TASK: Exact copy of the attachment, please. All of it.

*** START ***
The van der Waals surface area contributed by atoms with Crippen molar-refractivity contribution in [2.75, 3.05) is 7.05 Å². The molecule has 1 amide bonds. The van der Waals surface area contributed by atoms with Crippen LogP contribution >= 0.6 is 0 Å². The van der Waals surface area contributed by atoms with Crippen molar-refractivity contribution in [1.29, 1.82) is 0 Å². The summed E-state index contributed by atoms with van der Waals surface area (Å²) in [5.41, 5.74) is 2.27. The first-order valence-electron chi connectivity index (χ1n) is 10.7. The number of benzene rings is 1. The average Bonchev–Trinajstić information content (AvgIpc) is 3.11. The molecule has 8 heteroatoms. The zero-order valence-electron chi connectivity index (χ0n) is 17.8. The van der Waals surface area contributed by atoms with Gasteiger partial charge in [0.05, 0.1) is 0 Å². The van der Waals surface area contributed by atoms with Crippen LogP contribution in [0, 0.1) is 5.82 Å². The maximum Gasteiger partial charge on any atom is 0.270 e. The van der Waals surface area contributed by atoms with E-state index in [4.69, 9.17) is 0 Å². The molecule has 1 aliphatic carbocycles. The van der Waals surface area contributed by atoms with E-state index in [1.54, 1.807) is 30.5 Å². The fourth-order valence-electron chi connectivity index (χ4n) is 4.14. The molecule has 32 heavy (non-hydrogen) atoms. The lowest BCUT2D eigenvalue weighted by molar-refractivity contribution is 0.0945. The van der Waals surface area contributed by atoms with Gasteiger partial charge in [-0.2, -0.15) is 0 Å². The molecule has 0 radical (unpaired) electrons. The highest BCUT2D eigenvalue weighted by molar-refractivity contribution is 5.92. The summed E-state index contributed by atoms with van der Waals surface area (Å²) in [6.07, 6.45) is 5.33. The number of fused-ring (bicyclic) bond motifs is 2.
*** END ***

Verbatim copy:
The van der Waals surface area contributed by atoms with Crippen molar-refractivity contribution in [2.75, 3.05) is 7.05 Å². The molecule has 1 amide bonds. The van der Waals surface area contributed by atoms with Crippen LogP contribution >= 0.6 is 0 Å². The van der Waals surface area contributed by atoms with Crippen molar-refractivity contribution in [1.29, 1.82) is 0 Å². The summed E-state index contributed by atoms with van der Waals surface area (Å²) in [5.41, 5.74) is 2.27. The first-order valence-electron chi connectivity index (χ1n) is 10.7. The number of benzene rings is 1. The average Bonchev–Trinajstić information content (AvgIpc) is 3.11. The molecule has 8 heteroatoms. The zero-order valence-electron chi connectivity index (χ0n) is 17.8. The van der Waals surface area contributed by atoms with Gasteiger partial charge in [0.05, 0.1) is 0 Å². The van der Waals surface area contributed by atoms with Crippen LogP contribution in [0, 0.1) is 5.82 Å². The maximum Gasteiger partial charge on any atom is 0.270 e. The van der Waals surface area contributed by atoms with E-state index in [4.69, 9.17) is 0 Å². The molecule has 1 aliphatic carbocycles. The van der Waals surface area contributed by atoms with E-state index in [1.54, 1.807) is 30.5 Å². The fourth-order valence-electron chi connectivity index (χ4n) is 4.14. The molecule has 32 heavy (non-hydrogen) atoms. The lowest BCUT2D eigenvalue weighted by molar-refractivity contribution is 0.0945. The van der Waals surface area contributed by atoms with Gasteiger partial charge in [-0.2, -0.15) is 0 Å². The molecule has 0 radical (unpaired) electrons. The highest BCUT2D eigenvalue weighted by molar-refractivity contribution is 5.92. The summed E-state index contributed by atoms with van der Waals surface area (Å²) in [6.07, 6.45) is 5.33. The number of fused-ring (bicyclic) bond motifs is 2.